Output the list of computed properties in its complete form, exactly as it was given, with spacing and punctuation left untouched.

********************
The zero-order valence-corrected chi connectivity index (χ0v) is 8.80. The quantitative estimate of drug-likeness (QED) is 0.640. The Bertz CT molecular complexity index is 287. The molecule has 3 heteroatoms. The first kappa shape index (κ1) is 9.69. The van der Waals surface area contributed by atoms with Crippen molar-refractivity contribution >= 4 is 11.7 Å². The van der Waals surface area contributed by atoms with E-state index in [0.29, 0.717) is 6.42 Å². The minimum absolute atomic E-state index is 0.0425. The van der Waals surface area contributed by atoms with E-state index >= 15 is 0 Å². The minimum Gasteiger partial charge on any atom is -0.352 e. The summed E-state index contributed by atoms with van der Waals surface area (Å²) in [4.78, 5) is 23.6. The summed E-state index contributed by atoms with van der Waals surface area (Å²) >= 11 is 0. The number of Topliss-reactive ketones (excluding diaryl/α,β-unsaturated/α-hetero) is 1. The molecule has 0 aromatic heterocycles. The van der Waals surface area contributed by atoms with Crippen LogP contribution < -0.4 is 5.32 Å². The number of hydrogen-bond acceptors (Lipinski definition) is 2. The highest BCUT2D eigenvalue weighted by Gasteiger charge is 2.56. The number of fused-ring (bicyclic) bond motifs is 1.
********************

The zero-order valence-corrected chi connectivity index (χ0v) is 8.80. The quantitative estimate of drug-likeness (QED) is 0.640. The Bertz CT molecular complexity index is 287. The molecule has 3 heteroatoms. The first kappa shape index (κ1) is 9.69. The van der Waals surface area contributed by atoms with Crippen molar-refractivity contribution >= 4 is 11.7 Å². The van der Waals surface area contributed by atoms with E-state index in [0.29, 0.717) is 6.42 Å². The minimum absolute atomic E-state index is 0.0425. The van der Waals surface area contributed by atoms with E-state index >= 15 is 0 Å². The minimum Gasteiger partial charge on any atom is -0.352 e. The summed E-state index contributed by atoms with van der Waals surface area (Å²) in [4.78, 5) is 23.6. The summed E-state index contributed by atoms with van der Waals surface area (Å²) >= 11 is 0. The number of Topliss-reactive ketones (excluding diaryl/α,β-unsaturated/α-hetero) is 1. The molecule has 0 aromatic heterocycles. The van der Waals surface area contributed by atoms with Crippen LogP contribution < -0.4 is 5.32 Å². The number of hydrogen-bond acceptors (Lipinski definition) is 2. The highest BCUT2D eigenvalue weighted by Gasteiger charge is 2.56. The number of fused-ring (bicyclic) bond motifs is 1.